This includes collaborating with clients to set short- and long-term goals, as well as determining the client’s strengths and weaknesses so that a suitable treatment plan may be established.
Clinical Case Manager
Clinical case management entails a variety of tasks such as assessment, planning, resource coordination, and advocacy on behalf of people who are dealing with serious life issues.
Clinical case managers, unlike certain other disciplines under case management, assist people in overcoming a wide range of life concerns, such as poverty, mental health issues, or developmental disabilities.
Substance Abuse Case Manager
Case managers who work only with clients who have a substance addiction problem are primarily concerned with assisting their clients in gaining access to necessary services so that they can remain sober.
The duties of drug abuse case management are similar in all fields of case management. Clients are assessed and relevant interventions that will aid in their rehabilitation are identified.
Legal Case Manager
Case managers who work in the legal profession nearly always do administrative duties. Their principal responsibilities are to ensure that the law office functions smoothly and efficiently, whether it is a private firm or a government institution such as the prosecuting attorney’s office.
Legal case management differs from other types of case management in this sense since there is limited interaction with the client.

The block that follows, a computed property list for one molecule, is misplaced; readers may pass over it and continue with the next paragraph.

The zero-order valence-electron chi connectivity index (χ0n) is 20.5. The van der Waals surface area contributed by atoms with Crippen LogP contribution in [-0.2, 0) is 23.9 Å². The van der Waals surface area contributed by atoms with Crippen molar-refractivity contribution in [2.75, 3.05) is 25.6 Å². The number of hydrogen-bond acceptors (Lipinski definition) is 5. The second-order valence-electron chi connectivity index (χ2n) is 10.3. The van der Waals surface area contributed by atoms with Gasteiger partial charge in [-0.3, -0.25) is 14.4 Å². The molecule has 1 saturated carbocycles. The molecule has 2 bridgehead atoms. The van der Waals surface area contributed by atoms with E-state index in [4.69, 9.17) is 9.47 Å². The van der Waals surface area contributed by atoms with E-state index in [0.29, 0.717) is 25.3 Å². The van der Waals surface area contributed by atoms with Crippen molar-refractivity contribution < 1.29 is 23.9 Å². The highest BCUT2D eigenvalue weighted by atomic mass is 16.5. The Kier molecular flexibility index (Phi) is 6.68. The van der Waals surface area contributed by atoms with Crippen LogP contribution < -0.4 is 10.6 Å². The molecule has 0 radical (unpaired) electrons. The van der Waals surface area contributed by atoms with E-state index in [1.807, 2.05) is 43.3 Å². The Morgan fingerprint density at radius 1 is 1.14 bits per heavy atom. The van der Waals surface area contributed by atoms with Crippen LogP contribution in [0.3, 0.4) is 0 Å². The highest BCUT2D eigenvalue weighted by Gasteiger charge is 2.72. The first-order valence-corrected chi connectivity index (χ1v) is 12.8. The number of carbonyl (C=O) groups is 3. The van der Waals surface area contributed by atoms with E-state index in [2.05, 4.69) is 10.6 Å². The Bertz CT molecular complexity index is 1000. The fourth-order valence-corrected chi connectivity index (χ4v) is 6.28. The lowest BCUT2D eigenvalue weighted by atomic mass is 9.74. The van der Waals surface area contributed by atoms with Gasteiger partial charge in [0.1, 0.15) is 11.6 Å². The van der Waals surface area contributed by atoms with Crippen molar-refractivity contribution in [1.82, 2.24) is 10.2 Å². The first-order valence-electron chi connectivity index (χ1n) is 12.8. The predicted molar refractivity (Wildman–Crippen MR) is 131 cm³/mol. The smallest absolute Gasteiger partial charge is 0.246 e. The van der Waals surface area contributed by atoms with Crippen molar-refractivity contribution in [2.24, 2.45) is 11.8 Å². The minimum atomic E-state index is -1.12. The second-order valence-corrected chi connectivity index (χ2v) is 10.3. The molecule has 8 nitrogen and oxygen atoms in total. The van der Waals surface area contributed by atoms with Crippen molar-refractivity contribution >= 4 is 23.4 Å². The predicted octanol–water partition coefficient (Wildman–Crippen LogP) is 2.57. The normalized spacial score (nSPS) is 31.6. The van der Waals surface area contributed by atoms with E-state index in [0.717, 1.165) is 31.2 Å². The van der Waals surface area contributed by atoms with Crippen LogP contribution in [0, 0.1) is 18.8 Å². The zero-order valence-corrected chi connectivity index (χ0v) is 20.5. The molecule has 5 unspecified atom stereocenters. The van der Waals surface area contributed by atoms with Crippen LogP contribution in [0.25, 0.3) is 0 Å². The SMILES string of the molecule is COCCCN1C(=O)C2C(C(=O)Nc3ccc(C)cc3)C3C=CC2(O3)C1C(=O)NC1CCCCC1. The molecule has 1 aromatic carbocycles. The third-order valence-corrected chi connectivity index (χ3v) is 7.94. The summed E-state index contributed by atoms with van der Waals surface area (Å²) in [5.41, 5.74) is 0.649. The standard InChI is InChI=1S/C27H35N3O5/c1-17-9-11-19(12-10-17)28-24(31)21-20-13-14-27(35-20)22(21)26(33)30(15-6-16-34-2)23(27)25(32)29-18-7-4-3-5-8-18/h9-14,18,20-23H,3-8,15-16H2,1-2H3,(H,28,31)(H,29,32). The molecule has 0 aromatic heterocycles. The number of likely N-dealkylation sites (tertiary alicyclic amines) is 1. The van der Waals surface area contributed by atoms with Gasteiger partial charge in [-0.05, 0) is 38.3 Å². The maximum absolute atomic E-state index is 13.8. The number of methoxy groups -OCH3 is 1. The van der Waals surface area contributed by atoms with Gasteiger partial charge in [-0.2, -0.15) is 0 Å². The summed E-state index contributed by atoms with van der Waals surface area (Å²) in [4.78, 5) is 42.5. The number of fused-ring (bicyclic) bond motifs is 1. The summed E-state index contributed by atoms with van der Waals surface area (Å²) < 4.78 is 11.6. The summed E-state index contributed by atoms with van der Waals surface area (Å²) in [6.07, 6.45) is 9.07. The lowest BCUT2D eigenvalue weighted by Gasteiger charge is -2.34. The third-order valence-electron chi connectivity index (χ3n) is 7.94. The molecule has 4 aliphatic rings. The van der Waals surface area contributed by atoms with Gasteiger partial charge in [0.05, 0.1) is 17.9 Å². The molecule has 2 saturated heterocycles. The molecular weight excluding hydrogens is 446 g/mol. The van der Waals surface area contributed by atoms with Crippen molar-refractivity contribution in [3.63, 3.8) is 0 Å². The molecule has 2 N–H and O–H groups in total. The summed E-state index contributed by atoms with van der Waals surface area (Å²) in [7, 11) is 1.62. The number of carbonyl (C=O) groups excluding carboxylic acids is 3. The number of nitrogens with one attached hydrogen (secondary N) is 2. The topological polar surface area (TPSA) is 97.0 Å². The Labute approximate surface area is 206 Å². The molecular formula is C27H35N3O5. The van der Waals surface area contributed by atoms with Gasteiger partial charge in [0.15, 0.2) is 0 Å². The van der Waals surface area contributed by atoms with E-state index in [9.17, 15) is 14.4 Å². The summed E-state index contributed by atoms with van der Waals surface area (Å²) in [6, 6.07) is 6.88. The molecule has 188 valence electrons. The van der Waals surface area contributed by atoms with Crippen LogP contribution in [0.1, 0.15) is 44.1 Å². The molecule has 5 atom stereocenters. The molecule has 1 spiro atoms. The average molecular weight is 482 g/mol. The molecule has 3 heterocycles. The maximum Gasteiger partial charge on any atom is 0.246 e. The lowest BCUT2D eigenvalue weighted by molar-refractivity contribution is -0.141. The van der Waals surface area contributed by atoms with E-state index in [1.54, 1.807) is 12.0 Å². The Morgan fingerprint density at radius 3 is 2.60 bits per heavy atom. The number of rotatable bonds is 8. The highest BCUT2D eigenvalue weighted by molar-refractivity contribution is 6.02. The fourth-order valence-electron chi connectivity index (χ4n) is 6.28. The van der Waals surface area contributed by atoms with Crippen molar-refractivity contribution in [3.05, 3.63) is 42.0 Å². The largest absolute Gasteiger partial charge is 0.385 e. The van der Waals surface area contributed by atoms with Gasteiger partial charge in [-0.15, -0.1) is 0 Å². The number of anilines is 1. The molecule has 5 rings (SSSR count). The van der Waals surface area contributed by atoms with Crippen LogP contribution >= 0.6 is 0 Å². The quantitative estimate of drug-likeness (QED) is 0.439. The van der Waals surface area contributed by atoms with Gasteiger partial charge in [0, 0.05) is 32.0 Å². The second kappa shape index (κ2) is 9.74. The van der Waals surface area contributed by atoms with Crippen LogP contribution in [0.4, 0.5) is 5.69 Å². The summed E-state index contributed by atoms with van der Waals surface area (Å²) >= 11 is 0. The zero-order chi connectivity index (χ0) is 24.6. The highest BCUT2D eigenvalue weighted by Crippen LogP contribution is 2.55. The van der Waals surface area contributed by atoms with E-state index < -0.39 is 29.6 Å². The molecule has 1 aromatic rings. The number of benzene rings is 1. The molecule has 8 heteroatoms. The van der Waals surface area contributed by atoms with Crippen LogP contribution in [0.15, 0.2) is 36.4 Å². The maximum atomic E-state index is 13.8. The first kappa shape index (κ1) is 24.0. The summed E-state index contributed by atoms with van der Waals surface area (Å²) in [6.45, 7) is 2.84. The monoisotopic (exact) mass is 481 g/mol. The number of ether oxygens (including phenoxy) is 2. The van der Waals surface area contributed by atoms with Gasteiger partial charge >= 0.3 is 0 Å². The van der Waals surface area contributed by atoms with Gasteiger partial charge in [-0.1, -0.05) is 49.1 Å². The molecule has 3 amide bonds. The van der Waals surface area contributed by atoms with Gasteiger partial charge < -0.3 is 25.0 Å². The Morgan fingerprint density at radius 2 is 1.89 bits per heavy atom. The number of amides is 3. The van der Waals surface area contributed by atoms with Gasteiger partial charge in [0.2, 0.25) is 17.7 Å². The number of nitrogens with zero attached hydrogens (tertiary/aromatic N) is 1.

Juvenile Case Manager
Children under the age of 18 who have been convicted of a crime are supervised by juvenile case managers. Juvenile case managers frequently provide assistance with navigating the juvenile justice system.
This usually entails meeting with juvenile clients to address the offense with which they have been accused, as well as assessing their social, emotional, and psychological well-being.
Geriatric Case Manager
Case managers who specialize in this field only work with older clients and their families. Individuals engaged in this sector of employment, like those in other case management professions, focus on managing the care of older folks to guarantee the highest possible quality of life.
Acting as a link between the elderly client and medical, mental health, and residential care facility workers is the most important aspect of this position. Geriatric case management is extensively involved in administrative and advocacy activities in this area.